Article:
Table 1. Summary of virulence
determinants of Streptococcus pyogenes
Adherence (colonization) surface macromolecules
Lipoteichoic acid (LTA)
Protein F and Sfb (fibronectin-binding proteins)
Enhancement of spread in tissues
Hyaluronidase hydrolyses hyaluronic acid, part of the ground substance
in host tissues.
Streptokinase lyses fibrin
Evasion of phagocytosis
Capsule: hyaluronic acid is produced.
C5a peptidase: C5a enhances chemotaxis of phagocytes .
M protein is a fibrillar surface protein. Its distal end bears a
charge that interferes with phagocytosis. It also blocks complement
on the cell surface. Mutations during the course of infection alter the
structure of M proteins, rendering some antibodies ineffective. Strains
that persist in carriers frequently exhibit altered M proteins.
Leukocidins, including streptolysin S and streptolysin O, are
secreted by the streptococci to kill phagocytes (and probably to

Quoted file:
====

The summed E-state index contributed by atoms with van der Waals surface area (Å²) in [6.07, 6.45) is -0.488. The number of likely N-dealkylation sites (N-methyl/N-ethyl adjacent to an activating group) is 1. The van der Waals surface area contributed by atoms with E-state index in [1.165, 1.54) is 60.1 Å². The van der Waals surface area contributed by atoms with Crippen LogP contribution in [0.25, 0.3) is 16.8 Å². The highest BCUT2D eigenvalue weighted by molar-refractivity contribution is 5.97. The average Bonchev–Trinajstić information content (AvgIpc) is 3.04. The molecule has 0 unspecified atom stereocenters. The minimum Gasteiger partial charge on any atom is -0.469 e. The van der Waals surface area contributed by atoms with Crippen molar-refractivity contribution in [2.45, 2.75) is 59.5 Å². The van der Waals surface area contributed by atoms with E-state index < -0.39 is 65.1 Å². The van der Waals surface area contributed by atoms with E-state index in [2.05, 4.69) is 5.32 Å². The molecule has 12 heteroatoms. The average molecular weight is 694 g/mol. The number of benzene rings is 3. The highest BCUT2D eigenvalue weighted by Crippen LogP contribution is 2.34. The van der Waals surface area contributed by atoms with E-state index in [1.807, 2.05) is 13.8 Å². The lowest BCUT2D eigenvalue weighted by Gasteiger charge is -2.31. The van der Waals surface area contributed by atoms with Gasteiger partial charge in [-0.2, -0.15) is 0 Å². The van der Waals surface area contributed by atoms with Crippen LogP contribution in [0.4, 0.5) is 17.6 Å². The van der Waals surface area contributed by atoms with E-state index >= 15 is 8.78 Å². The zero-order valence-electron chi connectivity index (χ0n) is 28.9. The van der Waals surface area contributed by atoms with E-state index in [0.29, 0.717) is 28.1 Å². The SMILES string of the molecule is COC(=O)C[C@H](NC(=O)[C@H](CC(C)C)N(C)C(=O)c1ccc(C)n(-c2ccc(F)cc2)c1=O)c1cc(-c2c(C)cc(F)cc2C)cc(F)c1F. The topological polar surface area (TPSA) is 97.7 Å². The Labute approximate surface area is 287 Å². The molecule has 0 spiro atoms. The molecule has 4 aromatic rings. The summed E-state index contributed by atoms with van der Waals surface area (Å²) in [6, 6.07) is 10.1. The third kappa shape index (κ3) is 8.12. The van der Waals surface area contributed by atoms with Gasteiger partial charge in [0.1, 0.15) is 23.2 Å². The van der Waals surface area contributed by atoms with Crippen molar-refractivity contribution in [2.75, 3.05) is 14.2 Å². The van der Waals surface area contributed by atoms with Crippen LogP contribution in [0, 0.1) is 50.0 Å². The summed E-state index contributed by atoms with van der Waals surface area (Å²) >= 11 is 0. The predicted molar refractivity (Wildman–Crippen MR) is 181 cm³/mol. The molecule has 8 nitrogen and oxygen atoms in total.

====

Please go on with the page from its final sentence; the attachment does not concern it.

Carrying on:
nutrients for their growth)
Defense against host immune responses
Antigenic disguise and tolerance provided by hyaluronic acid capsule
Antigenic variation. Antibody against M protein (antigen) is the
effective protective antibody, but there are more than 50 different M
and subsequent infections may occur with a different M serotype.
Production of toxins and other systemic effects
Toxic shock: Exotoxin is superantigen that binds directly to MHC II
(without being processed) and binds abnormally to the T cell receptor
many (up to 20% of) T cells. Exaggerated production of cytokines causes
the signs of shock: fever, rash, low blood pressure. aberrant
between toxin, macrophage, and T cells.
Induction of circulating, cross-reactive antibodies